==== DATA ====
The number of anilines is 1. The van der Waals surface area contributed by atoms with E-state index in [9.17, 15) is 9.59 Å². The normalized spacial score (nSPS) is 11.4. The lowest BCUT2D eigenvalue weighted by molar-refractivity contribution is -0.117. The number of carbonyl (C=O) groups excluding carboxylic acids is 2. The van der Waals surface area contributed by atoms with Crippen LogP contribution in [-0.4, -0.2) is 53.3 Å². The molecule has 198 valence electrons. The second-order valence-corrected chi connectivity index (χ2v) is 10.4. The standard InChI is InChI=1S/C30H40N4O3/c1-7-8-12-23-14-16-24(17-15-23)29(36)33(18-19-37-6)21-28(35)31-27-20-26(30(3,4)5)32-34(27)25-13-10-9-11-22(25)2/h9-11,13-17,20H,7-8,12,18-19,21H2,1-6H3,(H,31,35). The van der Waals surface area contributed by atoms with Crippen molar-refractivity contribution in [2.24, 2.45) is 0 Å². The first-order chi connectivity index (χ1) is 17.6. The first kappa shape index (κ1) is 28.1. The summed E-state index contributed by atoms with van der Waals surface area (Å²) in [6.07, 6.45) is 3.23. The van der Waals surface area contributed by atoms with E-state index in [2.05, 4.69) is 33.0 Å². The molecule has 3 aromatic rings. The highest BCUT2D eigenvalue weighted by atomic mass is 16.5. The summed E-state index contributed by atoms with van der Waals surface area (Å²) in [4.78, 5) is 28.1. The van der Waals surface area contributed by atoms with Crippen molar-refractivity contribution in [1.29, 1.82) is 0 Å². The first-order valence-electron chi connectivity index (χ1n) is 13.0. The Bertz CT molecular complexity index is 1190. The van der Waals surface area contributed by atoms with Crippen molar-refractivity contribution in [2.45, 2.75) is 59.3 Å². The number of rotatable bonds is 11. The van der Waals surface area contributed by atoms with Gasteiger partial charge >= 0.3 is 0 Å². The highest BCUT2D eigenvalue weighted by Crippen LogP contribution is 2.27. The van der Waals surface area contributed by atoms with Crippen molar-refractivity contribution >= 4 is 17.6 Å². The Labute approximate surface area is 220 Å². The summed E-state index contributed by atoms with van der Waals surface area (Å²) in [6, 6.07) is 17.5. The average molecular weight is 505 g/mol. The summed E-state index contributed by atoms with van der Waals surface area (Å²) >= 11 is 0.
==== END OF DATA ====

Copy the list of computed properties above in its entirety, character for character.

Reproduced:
The number of anilines is 1. The van der Waals surface area contributed by atoms with E-state index in [9.17, 15) is 9.59 Å². The normalized spacial score (nSPS) is 11.4. The lowest BCUT2D eigenvalue weighted by molar-refractivity contribution is -0.117. The number of carbonyl (C=O) groups excluding carboxylic acids is 2. The van der Waals surface area contributed by atoms with Crippen LogP contribution in [-0.4, -0.2) is 53.3 Å². The molecule has 198 valence electrons. The second-order valence-corrected chi connectivity index (χ2v) is 10.4. The standard InChI is InChI=1S/C30H40N4O3/c1-7-8-12-23-14-16-24(17-15-23)29(36)33(18-19-37-6)21-28(35)31-27-20-26(30(3,4)5)32-34(27)25-13-10-9-11-22(25)2/h9-11,13-17,20H,7-8,12,18-19,21H2,1-6H3,(H,31,35). The van der Waals surface area contributed by atoms with Crippen molar-refractivity contribution in [2.24, 2.45) is 0 Å². The first-order chi connectivity index (χ1) is 17.6. The first kappa shape index (κ1) is 28.1. The summed E-state index contributed by atoms with van der Waals surface area (Å²) in [6.07, 6.45) is 3.23. The van der Waals surface area contributed by atoms with E-state index in [2.05, 4.69) is 33.0 Å². The molecule has 3 aromatic rings. The highest BCUT2D eigenvalue weighted by atomic mass is 16.5. The summed E-state index contributed by atoms with van der Waals surface area (Å²) in [4.78, 5) is 28.1. The van der Waals surface area contributed by atoms with Crippen molar-refractivity contribution in [1.29, 1.82) is 0 Å². The first-order valence-electron chi connectivity index (χ1n) is 13.0. The Bertz CT molecular complexity index is 1190. The van der Waals surface area contributed by atoms with Crippen molar-refractivity contribution in [2.45, 2.75) is 59.3 Å². The number of rotatable bonds is 11. The van der Waals surface area contributed by atoms with Gasteiger partial charge >= 0.3 is 0 Å². The highest BCUT2D eigenvalue weighted by Crippen LogP contribution is 2.27. The van der Waals surface area contributed by atoms with Crippen molar-refractivity contribution >= 4 is 17.6 Å². The Labute approximate surface area is 220 Å². The summed E-state index contributed by atoms with van der Waals surface area (Å²) in [6, 6.07) is 17.5. The average molecular weight is 505 g/mol. The summed E-state index contributed by atoms with van der Waals surface area (Å²) >= 11 is 0.